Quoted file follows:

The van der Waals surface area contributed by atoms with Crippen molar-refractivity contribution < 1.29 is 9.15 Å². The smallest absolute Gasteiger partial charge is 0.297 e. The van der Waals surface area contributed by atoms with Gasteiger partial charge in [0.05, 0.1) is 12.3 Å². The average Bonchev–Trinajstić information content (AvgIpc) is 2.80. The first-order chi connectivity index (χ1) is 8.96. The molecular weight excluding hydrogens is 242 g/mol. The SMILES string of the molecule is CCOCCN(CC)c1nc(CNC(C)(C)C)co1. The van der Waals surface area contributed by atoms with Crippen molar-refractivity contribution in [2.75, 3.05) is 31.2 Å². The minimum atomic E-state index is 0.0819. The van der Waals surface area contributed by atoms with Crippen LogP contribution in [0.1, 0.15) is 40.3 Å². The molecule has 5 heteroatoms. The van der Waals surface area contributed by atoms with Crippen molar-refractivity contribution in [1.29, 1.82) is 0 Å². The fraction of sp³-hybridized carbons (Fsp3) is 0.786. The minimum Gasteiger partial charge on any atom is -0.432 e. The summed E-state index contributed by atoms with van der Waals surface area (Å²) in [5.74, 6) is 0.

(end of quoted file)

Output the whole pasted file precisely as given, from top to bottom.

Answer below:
The van der Waals surface area contributed by atoms with Crippen molar-refractivity contribution < 1.29 is 9.15 Å². The smallest absolute Gasteiger partial charge is 0.297 e. The van der Waals surface area contributed by atoms with Gasteiger partial charge in [0.05, 0.1) is 12.3 Å². The average Bonchev–Trinajstić information content (AvgIpc) is 2.80. The first-order chi connectivity index (χ1) is 8.96. The molecular weight excluding hydrogens is 242 g/mol. The SMILES string of the molecule is CCOCCN(CC)c1nc(CNC(C)(C)C)co1. The van der Waals surface area contributed by atoms with Crippen molar-refractivity contribution in [2.75, 3.05) is 31.2 Å². The minimum atomic E-state index is 0.0819. The van der Waals surface area contributed by atoms with Crippen LogP contribution in [0.1, 0.15) is 40.3 Å². The molecule has 5 heteroatoms. The van der Waals surface area contributed by atoms with Crippen molar-refractivity contribution in [1.29, 1.82) is 0 Å². The fraction of sp³-hybridized carbons (Fsp3) is 0.786. The minimum Gasteiger partial charge on any atom is -0.432 e. The summed E-state index contributed by atoms with van der Waals surface area (Å²) in [5.74, 6) is 0.